Comets, Stars, the Moon, and Mars
Author/Illustrator: Douglas Florian
Publication Year: 2007
Brief Summary: A collection of space-inspired poems in a variety of formats — concrete, rhyming, free verse, etc.
Awards, Honors and Prizes:
- Mind the Gap Award, 2008′ ” ‘ Best summation of the Pluto problem’ ‘ United States’ ”
- Best Children’s Books of the Year, 2008 ; Bank Street College of Education ; Outstanding Merit
- Children’s Catalog, Nineteenth Edition, Supplement, 2007 ; H.W. Wilson
- Horn Book Fanfare, 2007 ; Horn Book
- Kids Reading List, 2008 ; Oprah/ALSC ; New Releases
- Kirkus Best Children’s Books, 2007 ; Kirkus
- Kirkus Book Review Stars, March 15, 2007
Ideas for using this book in classroom or library and/or brief notes on curriculum connections/content learning standards/Common Core, etc.:
- Science: space unit; pair with informational books about the galaxy, planets, etc. Have students each select one subject or concept, and conduct further research.
- Discuss different genres — poetry vs. informational — and their uses. Which would you use to read for fun? Which would you use if you were doing a research paper on a particular planet?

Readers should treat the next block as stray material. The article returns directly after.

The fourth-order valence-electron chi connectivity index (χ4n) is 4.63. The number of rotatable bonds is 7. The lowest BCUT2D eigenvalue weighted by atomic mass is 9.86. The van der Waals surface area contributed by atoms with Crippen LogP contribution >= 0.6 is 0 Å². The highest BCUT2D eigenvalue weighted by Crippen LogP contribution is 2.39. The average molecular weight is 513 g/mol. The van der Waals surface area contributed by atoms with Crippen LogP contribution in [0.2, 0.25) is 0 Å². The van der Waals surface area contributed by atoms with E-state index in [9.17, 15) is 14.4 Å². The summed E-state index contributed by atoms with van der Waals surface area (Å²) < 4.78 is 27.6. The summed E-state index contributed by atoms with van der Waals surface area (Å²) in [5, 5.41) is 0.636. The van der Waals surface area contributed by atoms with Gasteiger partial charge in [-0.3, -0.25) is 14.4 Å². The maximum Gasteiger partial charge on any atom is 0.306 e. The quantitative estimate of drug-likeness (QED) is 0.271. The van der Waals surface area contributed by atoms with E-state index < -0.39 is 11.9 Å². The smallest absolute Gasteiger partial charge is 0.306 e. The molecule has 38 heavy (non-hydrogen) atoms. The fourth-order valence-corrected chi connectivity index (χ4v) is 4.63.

- If possible, arrange for a field trip to a planetarium or space museum, or watch a documentary/film about the planets.
- Have a discussion about planets — what characteristics must something have in order to be considered a planet? Why did Pluto lose its status? Do you think it’s a planet — why or why not? Hold a mock debate based on the evidence.
- Art — make a model of our galaxy, or make a paper-mache planet (student’s choice)
Special features included (if applicable) — index; timeline; author’s notes; further reading; etc. A “galactic glossary” and selected bibliography/further reading suggestions in the back of the book
Accessed at: Thrasher Elementary Library